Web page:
From a publisher’s point of view though, I’m certain computers are an invaluable aid. So, I’m grateful for that.

what’s the greatest piece of advice you would like to pass on?
From a technical standpoint, my advice on comics could fill a book.
But basically, it might boil down to simply: dig as deep as you can.
My second piece of advice to all cartoonists would be: study the masters!
We’re extremely fortunate to be living in a Golden Age of comic strip reprints. And I urge EVERYONE to support such fine projects as: Walt & Skeezix, Little Orphan Annie, Popeye, Dick Tracy, Peanuts, Captain Easy, as well as countless others.

where can we find you online?
Friends can find me on Facebook; everyone else on MySpace.
Also, I don’t have the Internet at home, so my emailing is sparse.

what are you reading at the moment?
Conversations with Art Spiegelman

what are you listening to at the moment?
THE BEST SHOW ON WFMU!!! Hosted by Tom Sharpling!!
A friend burns mp3 discs for me from the archives at: www.friendsoftom.com

anything else we should know?
I am actually working, believe it or not.
Also, please buy my books. Comics are my sole source of income and I’m DYING out here in LA!
Today, I spent a whole $1.10 on a small coffee. And that was it.
I did, however, manage to drop $80 the day before on two volumes of DICK TRACY. So, don’t worry…my priorities are still in order.
SO LONG, SUCKERS!!! ~Joe

David Randall Curtis

Posted in comics, interviews, news, poetry, update, writing with tags , , , , , , , , , , on January 8, 2010 by intoviews

David Randall Curtis

David Randall Curtis

what is your name?
David Randall Curtis

how would you describe what you do?

Writing poetry, performing Spoken Word and writing/drawing comics.

what are you currently working on?

Having a comic of mine called “Krinkle” animated for YouTube.

what has had the greatest influence on your work?

Stanley Kubrick—his work made me look at art differently.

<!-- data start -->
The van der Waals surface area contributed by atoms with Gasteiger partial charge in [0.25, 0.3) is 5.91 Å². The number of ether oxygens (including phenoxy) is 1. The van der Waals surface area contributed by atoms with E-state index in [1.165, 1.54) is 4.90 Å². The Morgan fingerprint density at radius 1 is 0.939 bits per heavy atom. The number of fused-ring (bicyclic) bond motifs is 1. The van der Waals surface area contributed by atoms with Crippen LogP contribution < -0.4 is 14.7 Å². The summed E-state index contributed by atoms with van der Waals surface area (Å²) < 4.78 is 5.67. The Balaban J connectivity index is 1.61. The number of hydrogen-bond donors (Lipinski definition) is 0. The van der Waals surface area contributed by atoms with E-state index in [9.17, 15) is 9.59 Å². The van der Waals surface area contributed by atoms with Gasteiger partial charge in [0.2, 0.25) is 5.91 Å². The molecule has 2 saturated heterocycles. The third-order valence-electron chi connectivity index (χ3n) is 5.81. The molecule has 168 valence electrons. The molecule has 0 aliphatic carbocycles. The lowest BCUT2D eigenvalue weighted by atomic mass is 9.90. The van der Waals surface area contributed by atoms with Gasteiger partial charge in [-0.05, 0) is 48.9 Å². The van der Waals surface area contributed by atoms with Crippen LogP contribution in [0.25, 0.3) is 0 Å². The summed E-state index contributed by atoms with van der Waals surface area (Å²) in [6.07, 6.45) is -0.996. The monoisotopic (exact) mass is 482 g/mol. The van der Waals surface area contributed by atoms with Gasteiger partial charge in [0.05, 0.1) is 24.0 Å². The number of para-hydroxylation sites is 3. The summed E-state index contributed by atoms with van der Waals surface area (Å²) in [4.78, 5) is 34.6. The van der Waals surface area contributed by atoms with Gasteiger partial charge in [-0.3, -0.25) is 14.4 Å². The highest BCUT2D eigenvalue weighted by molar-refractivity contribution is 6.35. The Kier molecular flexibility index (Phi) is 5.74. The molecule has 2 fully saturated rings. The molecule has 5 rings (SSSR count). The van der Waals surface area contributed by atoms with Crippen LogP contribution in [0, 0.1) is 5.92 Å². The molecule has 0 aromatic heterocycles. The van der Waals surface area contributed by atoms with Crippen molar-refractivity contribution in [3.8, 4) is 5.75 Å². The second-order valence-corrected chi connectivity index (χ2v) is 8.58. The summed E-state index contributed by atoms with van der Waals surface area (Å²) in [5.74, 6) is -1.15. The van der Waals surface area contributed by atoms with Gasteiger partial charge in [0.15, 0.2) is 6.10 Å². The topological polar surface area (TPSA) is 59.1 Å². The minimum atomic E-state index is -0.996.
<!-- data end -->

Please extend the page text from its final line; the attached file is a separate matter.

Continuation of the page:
what is the greatest misconception about you or your work?

That all the poems are completely, 100% literal.
what do you see as the main strengths and weaknesses of the medium you work in?
The strength of poetry is the people that “get it” are usually educated and loyal. The weakness is most people don’t care about poetry.


how has technology impacted upon the work you do?

I had to learn how to deliver poems differently for the camera.


what’s the greatest piece of advice you would like to pass on?

Always be careful when giving advice—someone might actually take it.

where can we find you online?
YouTube Channel:  DavidRandallCurtis
FaceBook:  David Randall Curtis
Twitter:  DRCpoetry
My poetry book with 2 DVDs:  http://www.filmbaby.com/films/4408

what are you reading at the moment?

“Paradoxia” by Lydia Lunch.


what are you listening to at the moment?

My friend Mary Cigarettes.  He can be found on YouTube under that name.


anything else we should know?

Yes, check out these artists on youtube:  KarinFredrika (singer/songwriter), TinySpectacle (poet),

Janeczka (poet/singer), TwoHawksFucking (poet), 1Aware1 (poet), MsWriteNow (poet), WetlandsRemediation (poet) and SamDougKen (poet)

Andre Navarro

Posted in comics, film, interviews, news, update, writing with tags , , , , , , , , , , , , on January 4, 2010 by intoviews
Andre Navarro

Andre Navarro

what is your name?

André Silva Navarro.

how would you describe what you do?